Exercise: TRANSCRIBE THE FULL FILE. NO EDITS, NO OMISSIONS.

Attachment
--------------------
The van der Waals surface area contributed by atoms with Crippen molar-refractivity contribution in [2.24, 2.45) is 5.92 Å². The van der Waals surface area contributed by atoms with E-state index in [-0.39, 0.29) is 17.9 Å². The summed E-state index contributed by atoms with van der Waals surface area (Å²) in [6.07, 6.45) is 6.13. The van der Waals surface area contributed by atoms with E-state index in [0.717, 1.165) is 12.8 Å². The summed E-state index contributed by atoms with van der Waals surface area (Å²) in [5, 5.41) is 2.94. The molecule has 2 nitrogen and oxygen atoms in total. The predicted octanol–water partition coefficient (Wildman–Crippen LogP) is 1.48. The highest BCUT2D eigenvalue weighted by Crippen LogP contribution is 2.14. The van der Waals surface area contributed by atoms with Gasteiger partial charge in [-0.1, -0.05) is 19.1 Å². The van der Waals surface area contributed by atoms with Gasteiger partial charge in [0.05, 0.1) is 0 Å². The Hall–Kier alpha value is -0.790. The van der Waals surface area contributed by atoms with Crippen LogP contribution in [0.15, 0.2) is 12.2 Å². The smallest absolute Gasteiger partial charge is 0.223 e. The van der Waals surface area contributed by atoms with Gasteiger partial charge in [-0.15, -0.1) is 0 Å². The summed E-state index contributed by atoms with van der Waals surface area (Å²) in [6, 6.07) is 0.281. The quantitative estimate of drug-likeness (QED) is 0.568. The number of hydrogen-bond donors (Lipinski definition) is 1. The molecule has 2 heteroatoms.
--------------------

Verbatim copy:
The van der Waals surface area contributed by atoms with Crippen molar-refractivity contribution in [2.24, 2.45) is 5.92 Å². The van der Waals surface area contributed by atoms with E-state index in [-0.39, 0.29) is 17.9 Å². The summed E-state index contributed by atoms with van der Waals surface area (Å²) in [6.07, 6.45) is 6.13. The van der Waals surface area contributed by atoms with E-state index in [0.717, 1.165) is 12.8 Å². The summed E-state index contributed by atoms with van der Waals surface area (Å²) in [5, 5.41) is 2.94. The molecule has 2 nitrogen and oxygen atoms in total. The predicted octanol–water partition coefficient (Wildman–Crippen LogP) is 1.48. The highest BCUT2D eigenvalue weighted by Crippen LogP contribution is 2.14. The van der Waals surface area contributed by atoms with Gasteiger partial charge in [-0.1, -0.05) is 19.1 Å². The van der Waals surface area contributed by atoms with Gasteiger partial charge in [0.05, 0.1) is 0 Å². The Hall–Kier alpha value is -0.790. The van der Waals surface area contributed by atoms with Crippen LogP contribution in [0.15, 0.2) is 12.2 Å². The smallest absolute Gasteiger partial charge is 0.223 e. The van der Waals surface area contributed by atoms with Gasteiger partial charge in [-0.15, -0.1) is 0 Å². The summed E-state index contributed by atoms with van der Waals surface area (Å²) in [6, 6.07) is 0.281. The quantitative estimate of drug-likeness (QED) is 0.568. The number of hydrogen-bond donors (Lipinski definition) is 1. The molecule has 2 heteroatoms.